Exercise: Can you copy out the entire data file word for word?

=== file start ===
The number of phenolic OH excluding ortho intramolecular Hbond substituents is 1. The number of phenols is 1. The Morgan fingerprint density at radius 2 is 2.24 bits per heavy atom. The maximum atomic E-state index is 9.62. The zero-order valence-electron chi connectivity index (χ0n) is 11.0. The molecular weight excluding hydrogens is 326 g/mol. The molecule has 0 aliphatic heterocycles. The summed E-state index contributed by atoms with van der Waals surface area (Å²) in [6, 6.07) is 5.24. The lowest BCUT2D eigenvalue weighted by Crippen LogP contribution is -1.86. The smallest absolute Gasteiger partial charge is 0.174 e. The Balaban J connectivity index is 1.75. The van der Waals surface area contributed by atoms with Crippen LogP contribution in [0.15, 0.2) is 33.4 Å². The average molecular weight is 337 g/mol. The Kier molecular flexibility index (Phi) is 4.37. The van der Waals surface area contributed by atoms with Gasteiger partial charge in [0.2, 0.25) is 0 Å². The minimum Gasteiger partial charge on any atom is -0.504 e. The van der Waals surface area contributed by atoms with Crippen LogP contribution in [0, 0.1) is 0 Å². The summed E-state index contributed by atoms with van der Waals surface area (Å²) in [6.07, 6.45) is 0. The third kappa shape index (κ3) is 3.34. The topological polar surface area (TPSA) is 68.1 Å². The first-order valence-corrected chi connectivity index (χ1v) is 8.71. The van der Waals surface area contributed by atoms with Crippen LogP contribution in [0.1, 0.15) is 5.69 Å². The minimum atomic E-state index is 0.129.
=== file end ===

The number of phenolic OH excluding ortho intramolecular Hbond substituents is 1. The number of phenols is 1. The Morgan fingerprint density at radius 2 is 2.24 bits per heavy atom. The maximum atomic E-state index is 9.62. The zero-order valence-electron chi connectivity index (χ0n) is 11.0. The molecular weight excluding hydrogens is 326 g/mol. The molecule has 0 aliphatic heterocycles. The summed E-state index contributed by atoms with van der Waals surface area (Å²) in [6, 6.07) is 5.24. The lowest BCUT2D eigenvalue weighted by Crippen LogP contribution is -1.86. The smallest absolute Gasteiger partial charge is 0.174 e. The Balaban J connectivity index is 1.75. The van der Waals surface area contributed by atoms with Crippen LogP contribution in [0.15, 0.2) is 33.4 Å². The average molecular weight is 337 g/mol. The Kier molecular flexibility index (Phi) is 4.37. The van der Waals surface area contributed by atoms with Gasteiger partial charge in [0.2, 0.25) is 0 Å². The minimum Gasteiger partial charge on any atom is -0.504 e. The van der Waals surface area contributed by atoms with Crippen LogP contribution in [0, 0.1) is 0 Å². The summed E-state index contributed by atoms with van der Waals surface area (Å²) in [6.07, 6.45) is 0. The third kappa shape index (κ3) is 3.34. The topological polar surface area (TPSA) is 68.1 Å². The first-order valence-corrected chi connectivity index (χ1v) is 8.71. The van der Waals surface area contributed by atoms with Crippen LogP contribution in [0.1, 0.15) is 5.69 Å². The minimum atomic E-state index is 0.129.